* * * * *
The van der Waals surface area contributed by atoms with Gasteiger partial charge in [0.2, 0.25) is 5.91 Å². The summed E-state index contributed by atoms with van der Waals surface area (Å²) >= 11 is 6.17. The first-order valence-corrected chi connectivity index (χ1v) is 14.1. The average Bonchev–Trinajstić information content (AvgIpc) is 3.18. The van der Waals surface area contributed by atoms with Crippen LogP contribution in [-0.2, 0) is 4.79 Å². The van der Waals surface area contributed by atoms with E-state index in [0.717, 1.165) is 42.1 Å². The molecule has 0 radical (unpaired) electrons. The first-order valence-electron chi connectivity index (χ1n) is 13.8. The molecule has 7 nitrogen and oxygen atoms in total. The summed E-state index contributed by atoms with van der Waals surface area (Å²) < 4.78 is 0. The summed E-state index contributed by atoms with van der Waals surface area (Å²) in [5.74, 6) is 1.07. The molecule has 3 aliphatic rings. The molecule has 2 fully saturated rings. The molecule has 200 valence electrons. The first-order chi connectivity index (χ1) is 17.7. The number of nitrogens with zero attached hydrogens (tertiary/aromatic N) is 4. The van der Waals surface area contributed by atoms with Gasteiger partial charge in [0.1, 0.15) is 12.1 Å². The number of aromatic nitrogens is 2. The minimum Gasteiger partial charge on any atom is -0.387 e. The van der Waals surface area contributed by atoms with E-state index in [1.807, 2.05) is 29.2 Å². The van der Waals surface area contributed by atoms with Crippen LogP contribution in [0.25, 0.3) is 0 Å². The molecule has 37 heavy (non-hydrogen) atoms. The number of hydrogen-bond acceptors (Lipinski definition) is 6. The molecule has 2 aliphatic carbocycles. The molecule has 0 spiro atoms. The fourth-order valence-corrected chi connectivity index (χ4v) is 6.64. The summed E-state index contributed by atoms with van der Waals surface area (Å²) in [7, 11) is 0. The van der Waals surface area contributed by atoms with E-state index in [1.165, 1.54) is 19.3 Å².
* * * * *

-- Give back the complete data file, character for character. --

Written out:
The van der Waals surface area contributed by atoms with Gasteiger partial charge in [0.2, 0.25) is 5.91 Å². The summed E-state index contributed by atoms with van der Waals surface area (Å²) >= 11 is 6.17. The first-order valence-corrected chi connectivity index (χ1v) is 14.1. The average Bonchev–Trinajstić information content (AvgIpc) is 3.18. The van der Waals surface area contributed by atoms with Crippen LogP contribution in [-0.2, 0) is 4.79 Å². The van der Waals surface area contributed by atoms with E-state index in [0.717, 1.165) is 42.1 Å². The molecule has 0 radical (unpaired) electrons. The first-order valence-electron chi connectivity index (χ1n) is 13.8. The molecule has 7 nitrogen and oxygen atoms in total. The summed E-state index contributed by atoms with van der Waals surface area (Å²) < 4.78 is 0. The summed E-state index contributed by atoms with van der Waals surface area (Å²) in [5.74, 6) is 1.07. The molecule has 3 aliphatic rings. The molecule has 2 fully saturated rings. The molecule has 200 valence electrons. The first-order chi connectivity index (χ1) is 17.7. The number of nitrogens with zero attached hydrogens (tertiary/aromatic N) is 4. The van der Waals surface area contributed by atoms with Gasteiger partial charge in [0.1, 0.15) is 12.1 Å². The number of aromatic nitrogens is 2. The minimum Gasteiger partial charge on any atom is -0.387 e. The van der Waals surface area contributed by atoms with E-state index in [1.807, 2.05) is 29.2 Å². The van der Waals surface area contributed by atoms with Crippen LogP contribution in [0.25, 0.3) is 0 Å². The molecule has 37 heavy (non-hydrogen) atoms. The number of hydrogen-bond acceptors (Lipinski definition) is 6. The molecule has 2 aliphatic carbocycles. The molecule has 0 spiro atoms. The fourth-order valence-corrected chi connectivity index (χ4v) is 6.64. The summed E-state index contributed by atoms with van der Waals surface area (Å²) in [7, 11) is 0. The van der Waals surface area contributed by atoms with E-state index in [1.165, 1.54) is 19.3 Å².